# How to understand and manipulate the periodogram of an oscillating star¶

## Learning Goals¶

By the end of this tutorial you will:

• Understand the key features of periodograms of oscillating stars.

• Understand how these features change depending on the type of star being studied.

• Be able to manipulate the periodogram to focus in on areas you’re interested in.

• Be able to smooth a periodogram.

• Be able to remove features such as the convective background in solar-like oscillators.

## Introduction¶

The brightnesses of stars can oscillate — that is, vary over time — for many different reasons. For example, in the companion tutorials we explored light curves that oscillated due to an eclipsing binary pair transiting in front of one another, and we looked at a star that showed variability due to star spots on its surface rotating in and out of view.

In this tutorial, we will focus on intrinsic oscillators: stars that exhibit variability due to processes inside the stars. For example, one of these internal processes is the presence of standing waves trapped in the interior. When the light curve of a star is transformed into the frequency domain, such waves can be observed as distinct peaks in the frequency spectrum of the star. The branch of astronomy that focuses on studying these signals is called asteroseismology.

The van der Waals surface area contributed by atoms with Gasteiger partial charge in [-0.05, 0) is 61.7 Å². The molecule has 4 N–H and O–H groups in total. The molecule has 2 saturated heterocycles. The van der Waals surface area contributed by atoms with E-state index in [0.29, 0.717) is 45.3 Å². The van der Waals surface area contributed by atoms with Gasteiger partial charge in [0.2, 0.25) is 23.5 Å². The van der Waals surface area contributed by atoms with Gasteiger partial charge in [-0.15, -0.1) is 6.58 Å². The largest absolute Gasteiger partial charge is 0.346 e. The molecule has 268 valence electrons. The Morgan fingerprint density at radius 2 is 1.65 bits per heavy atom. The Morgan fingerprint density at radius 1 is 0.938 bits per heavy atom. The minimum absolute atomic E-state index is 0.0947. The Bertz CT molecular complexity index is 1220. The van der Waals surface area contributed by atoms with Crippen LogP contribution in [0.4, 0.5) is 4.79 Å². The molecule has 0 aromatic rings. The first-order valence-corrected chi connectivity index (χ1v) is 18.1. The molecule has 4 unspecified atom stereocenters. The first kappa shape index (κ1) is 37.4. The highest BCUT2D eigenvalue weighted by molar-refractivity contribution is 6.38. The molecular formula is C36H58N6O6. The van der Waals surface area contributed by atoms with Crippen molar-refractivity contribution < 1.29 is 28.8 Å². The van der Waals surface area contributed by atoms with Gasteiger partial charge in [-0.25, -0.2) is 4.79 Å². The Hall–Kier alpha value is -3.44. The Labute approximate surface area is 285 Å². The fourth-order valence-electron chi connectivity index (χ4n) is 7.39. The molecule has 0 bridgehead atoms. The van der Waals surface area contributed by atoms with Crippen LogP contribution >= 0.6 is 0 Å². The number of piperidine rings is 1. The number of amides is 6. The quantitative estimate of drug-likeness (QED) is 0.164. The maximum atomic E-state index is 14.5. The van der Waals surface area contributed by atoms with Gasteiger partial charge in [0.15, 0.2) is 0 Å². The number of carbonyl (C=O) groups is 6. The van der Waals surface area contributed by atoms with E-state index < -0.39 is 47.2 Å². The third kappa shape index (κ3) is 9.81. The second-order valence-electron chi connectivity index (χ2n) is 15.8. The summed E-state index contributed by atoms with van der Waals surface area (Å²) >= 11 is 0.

Asteroseismology is an important tool because it allows intrinsic properties of a star, such as its mass and radius, to be estimated from the light curve alone. The only requirement is that the quality of the light curve — its duration, sampling, and precision — must be good enough to provide a high-resolution view of the star in the frequency domain. Kepler data is particularly well-suited for this purpose.

In this tutorial, we will explore two types of intrinsic oscillators that are commonly studied by asteroseismologists: 1. :math:delta Scuti stars <https://en.wikipedia.org/wiki/Delta_Scuti_variable>__: a class of oscillating stars typically 1.5 to 2.5 times as massive as the Sun, which oscillate due to fluctuations in the opacity of the outer layers of the star. 2. Solar-Like Oscillators: a class that includes all stars that oscillate in the same manner as the Sun, namely due to turbulent motion in the convective outer layers of their atmospheres. This includes both main sequence stars as well as red giant stars.

## Imports¶

This tutorial only requires Lightkurve, which in turn uses Matplotlib for plotting.

[1]:

import lightkurve as lk